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Volcanoes are one of Earth’s most terrifying and exhilarating spectacles. These hissing vents in the ground, shooting sparks and oozing molten rock that can reach temperatures of more than 2000°F, are the closest we’ve ever gotten to the churning engine that keeps our planet running

Volcano Facts

  • The eruption of Mt. St. Helens in 1980 propelled ash into the stratosphere to a height equivalent to 30 Sears Towers.
  • The way volcanic aerosols reflect light produces vivid red sunsets. The red skies in Edvard Munch’s famous 1893 painting The Scream are now thought to accurately reflect the eerie twilights seen in Norway for months after Krakatoa’s eruption almost 7,000 miles away.
  • Worldwide, some half a billion people make their homes near volcanoes that have erupted before, and could again.

Volcano Images

This exhibition and its national tour were developed by The Field Museum, Chicago

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Pu’u ‘O’o Cinder Cone

Pu’u ‘O’o is a classic cinder-and-spatter volcanic cone on Kilauea, Hawaii.

Expanding gases in the lava fountain tear the liquid rock into irregular globs that fall back to earth, forming a heap around the vent.

© United States Geological Survey; Photo by G.E. Ulrich ×


Encircling the Pacific Ocean is a 25,000 mile horse-shoe shaped arc called the "Ring of Fire", where more than 75 percent of the world's volcanoes can be found. Volcanoes are caused by subduction: when one tectonic plate descends beneath another. During subduction, magma from the earth's mantle can rise and ultimately erupt as a volcano.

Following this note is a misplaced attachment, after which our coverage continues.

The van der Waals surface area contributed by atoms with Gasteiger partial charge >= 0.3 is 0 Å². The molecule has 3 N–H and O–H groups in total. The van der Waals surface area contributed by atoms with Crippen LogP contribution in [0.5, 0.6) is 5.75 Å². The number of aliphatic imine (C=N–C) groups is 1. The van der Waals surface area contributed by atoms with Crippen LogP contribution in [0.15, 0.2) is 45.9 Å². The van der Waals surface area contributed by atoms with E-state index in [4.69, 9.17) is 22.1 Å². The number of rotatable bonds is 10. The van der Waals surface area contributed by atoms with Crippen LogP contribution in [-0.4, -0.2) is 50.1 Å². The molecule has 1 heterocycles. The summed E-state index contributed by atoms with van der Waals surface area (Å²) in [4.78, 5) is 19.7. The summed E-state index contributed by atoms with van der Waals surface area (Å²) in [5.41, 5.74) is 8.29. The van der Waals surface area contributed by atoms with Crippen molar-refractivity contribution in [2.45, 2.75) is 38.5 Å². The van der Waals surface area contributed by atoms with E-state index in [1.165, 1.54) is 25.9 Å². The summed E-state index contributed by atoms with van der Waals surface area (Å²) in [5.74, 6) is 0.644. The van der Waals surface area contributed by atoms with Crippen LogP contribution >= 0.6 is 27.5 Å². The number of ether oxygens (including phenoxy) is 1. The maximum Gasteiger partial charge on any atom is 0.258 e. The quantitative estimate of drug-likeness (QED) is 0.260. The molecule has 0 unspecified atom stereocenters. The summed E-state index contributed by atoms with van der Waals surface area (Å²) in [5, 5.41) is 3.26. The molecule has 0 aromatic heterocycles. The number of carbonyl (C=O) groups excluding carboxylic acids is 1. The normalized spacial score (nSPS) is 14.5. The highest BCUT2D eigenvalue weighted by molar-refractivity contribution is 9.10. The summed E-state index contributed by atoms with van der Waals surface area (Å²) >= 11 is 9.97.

© United States Geological Survey ×


This photo of the eruption of Mount St. Helens in 1980 shows an ash cloud from pyroclastic flow rising through the cloud layer.

© USGS; Photo by Jim Vallance ×


Beneath Yellowstone is a hotspot: an enormous underground magma chamber. Its heat is the source of Old Faithful and all the other geysers in the park. Some call Yellowstone a “supervolcano;” though while it may blow one day, an eruption of this size would give plenty of warning.

© National Park Service ×


Most "shield volcanoes" erupt a runny type of lava that cools into gentle slopes that form the volcano's shield shape. Hawaiian volcanoes erupt runny, flowing lava called pahoehoe (pah-HOY-hoy) that flows in long, ropy puddles across the landscape.

© Martin Rietze/AGE Fotostock ×


An explosive eruption can release millions of tons of ash that linger in the atmosphere and on the ground for years. It can collapse roofs, damage machinery, and cause health problems. Ash fall has made much of the Caribbean island of Montserrat uninhabitable since its Soufrière Hills volcano started erupting regularly in 1995.

© AP Photo/Wayne Fenton ×